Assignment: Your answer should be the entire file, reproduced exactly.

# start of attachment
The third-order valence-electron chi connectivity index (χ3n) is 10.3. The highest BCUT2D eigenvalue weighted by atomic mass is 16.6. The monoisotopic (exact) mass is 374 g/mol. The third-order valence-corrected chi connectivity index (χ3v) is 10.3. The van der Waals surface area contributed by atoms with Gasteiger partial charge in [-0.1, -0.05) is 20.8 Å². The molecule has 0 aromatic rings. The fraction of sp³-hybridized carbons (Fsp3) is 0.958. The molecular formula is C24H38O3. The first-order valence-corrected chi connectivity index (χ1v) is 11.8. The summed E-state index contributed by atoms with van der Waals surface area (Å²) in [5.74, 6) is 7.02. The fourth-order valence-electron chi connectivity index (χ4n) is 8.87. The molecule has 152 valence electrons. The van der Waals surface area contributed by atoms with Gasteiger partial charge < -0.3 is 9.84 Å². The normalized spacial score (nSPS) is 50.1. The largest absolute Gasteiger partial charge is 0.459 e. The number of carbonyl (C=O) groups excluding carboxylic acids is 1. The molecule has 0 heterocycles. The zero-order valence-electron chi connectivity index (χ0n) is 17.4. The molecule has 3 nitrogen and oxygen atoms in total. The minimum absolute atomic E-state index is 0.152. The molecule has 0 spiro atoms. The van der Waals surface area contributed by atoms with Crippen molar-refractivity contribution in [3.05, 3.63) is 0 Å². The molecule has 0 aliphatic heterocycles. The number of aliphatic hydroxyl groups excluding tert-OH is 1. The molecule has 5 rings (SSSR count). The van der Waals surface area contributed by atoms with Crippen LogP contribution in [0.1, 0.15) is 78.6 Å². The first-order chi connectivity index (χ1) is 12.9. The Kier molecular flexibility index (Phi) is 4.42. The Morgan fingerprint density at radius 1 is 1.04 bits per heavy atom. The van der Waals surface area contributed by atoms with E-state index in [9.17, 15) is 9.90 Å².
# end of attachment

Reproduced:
The third-order valence-electron chi connectivity index (χ3n) is 10.3. The highest BCUT2D eigenvalue weighted by atomic mass is 16.6. The monoisotopic (exact) mass is 374 g/mol. The third-order valence-corrected chi connectivity index (χ3v) is 10.3. The van der Waals surface area contributed by atoms with Gasteiger partial charge in [-0.1, -0.05) is 20.8 Å². The molecule has 0 aromatic rings. The fraction of sp³-hybridized carbons (Fsp3) is 0.958. The molecular formula is C24H38O3. The first-order valence-corrected chi connectivity index (χ1v) is 11.8. The summed E-state index contributed by atoms with van der Waals surface area (Å²) in [5.74, 6) is 7.02. The fourth-order valence-electron chi connectivity index (χ4n) is 8.87. The molecule has 152 valence electrons. The van der Waals surface area contributed by atoms with Gasteiger partial charge < -0.3 is 9.84 Å². The normalized spacial score (nSPS) is 50.1. The largest absolute Gasteiger partial charge is 0.459 e. The number of carbonyl (C=O) groups excluding carboxylic acids is 1. The molecule has 0 heterocycles. The zero-order valence-electron chi connectivity index (χ0n) is 17.4. The molecule has 3 nitrogen and oxygen atoms in total. The minimum absolute atomic E-state index is 0.152. The molecule has 0 spiro atoms. The van der Waals surface area contributed by atoms with Crippen molar-refractivity contribution in [3.05, 3.63) is 0 Å². The molecule has 0 aliphatic heterocycles. The number of aliphatic hydroxyl groups excluding tert-OH is 1. The molecule has 5 rings (SSSR count). The van der Waals surface area contributed by atoms with Crippen LogP contribution in [0.1, 0.15) is 78.6 Å². The first-order chi connectivity index (χ1) is 12.9. The Kier molecular flexibility index (Phi) is 4.42. The Morgan fingerprint density at radius 1 is 1.04 bits per heavy atom. The van der Waals surface area contributed by atoms with E-state index in [9.17, 15) is 9.90 Å².